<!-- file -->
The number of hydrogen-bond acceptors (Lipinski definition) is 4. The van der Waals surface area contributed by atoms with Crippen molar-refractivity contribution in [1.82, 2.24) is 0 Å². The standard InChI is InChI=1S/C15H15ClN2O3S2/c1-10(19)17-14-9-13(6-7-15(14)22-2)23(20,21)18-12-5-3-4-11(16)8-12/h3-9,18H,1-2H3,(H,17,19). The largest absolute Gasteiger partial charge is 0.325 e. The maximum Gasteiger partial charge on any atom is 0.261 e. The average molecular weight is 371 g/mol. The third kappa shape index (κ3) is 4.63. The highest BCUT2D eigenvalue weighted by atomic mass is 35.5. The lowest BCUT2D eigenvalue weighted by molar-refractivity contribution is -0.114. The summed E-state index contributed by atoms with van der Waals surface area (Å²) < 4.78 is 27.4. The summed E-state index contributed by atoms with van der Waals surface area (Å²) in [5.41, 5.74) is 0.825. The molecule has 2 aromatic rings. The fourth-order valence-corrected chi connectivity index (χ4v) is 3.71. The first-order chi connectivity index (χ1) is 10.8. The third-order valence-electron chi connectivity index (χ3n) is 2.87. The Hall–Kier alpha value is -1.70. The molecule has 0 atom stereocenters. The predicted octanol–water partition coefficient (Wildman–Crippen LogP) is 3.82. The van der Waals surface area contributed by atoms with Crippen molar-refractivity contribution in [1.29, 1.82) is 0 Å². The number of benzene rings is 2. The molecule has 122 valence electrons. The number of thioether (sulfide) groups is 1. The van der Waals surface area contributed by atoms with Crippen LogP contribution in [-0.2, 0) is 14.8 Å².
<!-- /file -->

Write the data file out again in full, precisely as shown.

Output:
The number of hydrogen-bond acceptors (Lipinski definition) is 4. The van der Waals surface area contributed by atoms with Crippen molar-refractivity contribution in [1.82, 2.24) is 0 Å². The standard InChI is InChI=1S/C15H15ClN2O3S2/c1-10(19)17-14-9-13(6-7-15(14)22-2)23(20,21)18-12-5-3-4-11(16)8-12/h3-9,18H,1-2H3,(H,17,19). The largest absolute Gasteiger partial charge is 0.325 e. The maximum Gasteiger partial charge on any atom is 0.261 e. The average molecular weight is 371 g/mol. The third kappa shape index (κ3) is 4.63. The highest BCUT2D eigenvalue weighted by atomic mass is 35.5. The lowest BCUT2D eigenvalue weighted by molar-refractivity contribution is -0.114. The summed E-state index contributed by atoms with van der Waals surface area (Å²) < 4.78 is 27.4. The summed E-state index contributed by atoms with van der Waals surface area (Å²) in [5.41, 5.74) is 0.825. The molecule has 2 aromatic rings. The fourth-order valence-corrected chi connectivity index (χ4v) is 3.71. The first-order chi connectivity index (χ1) is 10.8. The third-order valence-electron chi connectivity index (χ3n) is 2.87. The Hall–Kier alpha value is -1.70. The molecule has 0 atom stereocenters. The predicted octanol–water partition coefficient (Wildman–Crippen LogP) is 3.82. The van der Waals surface area contributed by atoms with Crippen molar-refractivity contribution in [1.29, 1.82) is 0 Å². The number of benzene rings is 2. The molecule has 122 valence electrons. The number of thioether (sulfide) groups is 1. The van der Waals surface area contributed by atoms with Crippen LogP contribution in [-0.2, 0) is 14.8 Å².